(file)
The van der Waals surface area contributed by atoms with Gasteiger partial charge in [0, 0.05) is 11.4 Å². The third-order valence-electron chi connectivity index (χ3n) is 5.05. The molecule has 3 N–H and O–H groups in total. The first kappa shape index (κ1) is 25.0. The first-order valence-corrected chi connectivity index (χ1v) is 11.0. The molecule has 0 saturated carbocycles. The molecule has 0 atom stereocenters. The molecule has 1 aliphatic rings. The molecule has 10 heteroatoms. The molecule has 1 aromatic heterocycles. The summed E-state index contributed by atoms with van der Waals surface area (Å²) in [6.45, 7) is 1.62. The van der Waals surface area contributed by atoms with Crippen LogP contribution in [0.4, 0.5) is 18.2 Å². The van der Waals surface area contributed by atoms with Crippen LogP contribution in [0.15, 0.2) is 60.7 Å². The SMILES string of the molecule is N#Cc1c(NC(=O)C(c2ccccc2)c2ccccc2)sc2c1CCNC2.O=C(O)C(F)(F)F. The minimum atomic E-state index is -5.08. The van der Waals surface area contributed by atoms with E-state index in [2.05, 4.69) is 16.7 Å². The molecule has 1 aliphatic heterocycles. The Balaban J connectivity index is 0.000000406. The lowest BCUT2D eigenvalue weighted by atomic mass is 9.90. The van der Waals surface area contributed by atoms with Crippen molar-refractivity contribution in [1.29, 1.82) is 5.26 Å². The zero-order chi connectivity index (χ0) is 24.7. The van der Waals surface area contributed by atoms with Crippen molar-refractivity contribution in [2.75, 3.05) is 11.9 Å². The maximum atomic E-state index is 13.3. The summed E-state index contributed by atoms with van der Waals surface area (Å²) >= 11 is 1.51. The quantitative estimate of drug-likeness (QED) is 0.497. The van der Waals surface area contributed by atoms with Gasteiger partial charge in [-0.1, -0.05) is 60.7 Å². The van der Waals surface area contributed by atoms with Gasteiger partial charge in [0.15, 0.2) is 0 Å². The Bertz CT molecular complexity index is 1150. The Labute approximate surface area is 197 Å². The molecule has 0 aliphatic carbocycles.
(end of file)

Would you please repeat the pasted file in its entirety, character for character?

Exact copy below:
The van der Waals surface area contributed by atoms with Gasteiger partial charge in [0, 0.05) is 11.4 Å². The third-order valence-electron chi connectivity index (χ3n) is 5.05. The molecule has 3 N–H and O–H groups in total. The first kappa shape index (κ1) is 25.0. The first-order valence-corrected chi connectivity index (χ1v) is 11.0. The molecule has 0 saturated carbocycles. The molecule has 0 atom stereocenters. The molecule has 1 aliphatic rings. The molecule has 10 heteroatoms. The molecule has 1 aromatic heterocycles. The summed E-state index contributed by atoms with van der Waals surface area (Å²) in [6.45, 7) is 1.62. The van der Waals surface area contributed by atoms with Crippen LogP contribution in [0.4, 0.5) is 18.2 Å². The van der Waals surface area contributed by atoms with Crippen LogP contribution in [0.15, 0.2) is 60.7 Å². The SMILES string of the molecule is N#Cc1c(NC(=O)C(c2ccccc2)c2ccccc2)sc2c1CCNC2.O=C(O)C(F)(F)F. The minimum atomic E-state index is -5.08. The van der Waals surface area contributed by atoms with E-state index in [2.05, 4.69) is 16.7 Å². The molecule has 1 aliphatic heterocycles. The Balaban J connectivity index is 0.000000406. The lowest BCUT2D eigenvalue weighted by atomic mass is 9.90. The van der Waals surface area contributed by atoms with Crippen molar-refractivity contribution in [1.29, 1.82) is 5.26 Å². The zero-order chi connectivity index (χ0) is 24.7. The van der Waals surface area contributed by atoms with Crippen molar-refractivity contribution in [2.75, 3.05) is 11.9 Å². The maximum atomic E-state index is 13.3. The summed E-state index contributed by atoms with van der Waals surface area (Å²) >= 11 is 1.51. The quantitative estimate of drug-likeness (QED) is 0.497. The van der Waals surface area contributed by atoms with Gasteiger partial charge in [-0.1, -0.05) is 60.7 Å². The van der Waals surface area contributed by atoms with Gasteiger partial charge in [0.15, 0.2) is 0 Å². The Bertz CT molecular complexity index is 1150. The Labute approximate surface area is 197 Å². The molecule has 0 aliphatic carbocycles.